Graham is a High Risk Advisor at the BBC and supports newsgathering teams reporting on major events in challenging regions all over the world. He has also built a company that provides security services to over 200 clients and employs 30 people.
What happened after you left Bridgnorth Endowed School?
Although I’ve never been very academic (regrettably), I have always worked and have never been scared or shy of getting my hands dirty. I worked before and after school on a farm and as a paper boy, so the step into full-time employment after leaving school was not too daunting.
I worked at William Williams Builders Yard for a while and on a government scheme for a company in Low Town. It wasn’t until I saw an advertisement to join the British Army that I realised where my true calling lay.
The British Army ticked all the boxes for me – travel, fitness and opportunities alongside like-minded people. Of course, new adventures are unnerving, but you quickly settle into the military way of life and embrace all the prospects pushed your way. It isn’t all war-fighting, in fact, adventure training around the world, career courses and sport takes up most of your time. Alas, 22 years later, after several operational tours and rising to the rank of Warrant Officer, my time was done.
Whilst serving, I'd always been interested in the world of close protection, so as part of my resettlement, I completed both security and advanced medical training courses to bring me up to speed. Fortunately, I had friends working within the industry who recommended the best company to work for and route to take. After a successful interview, I joined Control Risk Group in Kirkuk, Iraq.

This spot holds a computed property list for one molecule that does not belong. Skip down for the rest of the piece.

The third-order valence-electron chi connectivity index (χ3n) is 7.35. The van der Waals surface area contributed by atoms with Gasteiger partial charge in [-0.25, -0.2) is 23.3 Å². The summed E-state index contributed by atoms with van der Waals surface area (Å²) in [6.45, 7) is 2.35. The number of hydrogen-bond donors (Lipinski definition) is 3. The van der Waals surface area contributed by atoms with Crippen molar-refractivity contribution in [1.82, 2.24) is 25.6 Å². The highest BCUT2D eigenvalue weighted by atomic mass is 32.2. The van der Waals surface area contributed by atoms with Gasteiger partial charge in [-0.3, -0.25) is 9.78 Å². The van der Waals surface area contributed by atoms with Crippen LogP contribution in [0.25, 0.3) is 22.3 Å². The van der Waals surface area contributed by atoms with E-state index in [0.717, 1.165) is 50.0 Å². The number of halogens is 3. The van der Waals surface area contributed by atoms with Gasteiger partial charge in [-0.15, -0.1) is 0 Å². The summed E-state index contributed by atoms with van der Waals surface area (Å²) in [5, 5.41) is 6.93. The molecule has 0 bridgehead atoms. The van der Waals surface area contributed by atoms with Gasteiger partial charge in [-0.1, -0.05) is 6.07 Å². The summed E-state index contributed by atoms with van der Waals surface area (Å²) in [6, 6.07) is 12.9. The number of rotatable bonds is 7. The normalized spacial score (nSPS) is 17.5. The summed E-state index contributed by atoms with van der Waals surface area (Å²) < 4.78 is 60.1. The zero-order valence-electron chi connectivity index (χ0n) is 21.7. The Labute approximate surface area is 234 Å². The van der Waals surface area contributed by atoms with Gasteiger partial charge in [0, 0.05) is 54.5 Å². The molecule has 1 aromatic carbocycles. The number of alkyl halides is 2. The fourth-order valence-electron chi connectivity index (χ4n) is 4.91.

My task as part of a team of ex-servicemen was to escort expat oil workers to refineries, which they were repairing after the 2003 Gulf War. Iraq, at that time, was awash with insurgents who were opposed to the occupation of the US-led coalition. Our installations and convoys were attacked by a well-organised, funded militia on a regular basis. It was truly a case of jumping feet first into an industry where you need to be on top of your game and able to draw on previous experience and training.
I stayed in Iraq for a further three years, working on contracts in Basra, Erbil and Baghdad, before being appointment Director of Security for IHI Corporation in Algeria. This presented new challenges, managing the day-to-day security of a workforce of over 5000 staff, most of which were Japanese.
At that time, an Al-Qaida affiliate had launched itself in Northern Africa, which threatened not only the government of Algeria but the infrastructure and industrial zones. They had successfully targeted UN installations and threatened the international community with attacks and kidnaps.
My first task was to write a Cooperation Security Plan, where we could adopt Standard Operating Procedures for the safety of all of our staff. I had an excellent team, who ensured the procedures were incorporated into all routine activities and, during my tenure, there were no incidents or attacks, which is a credit to them.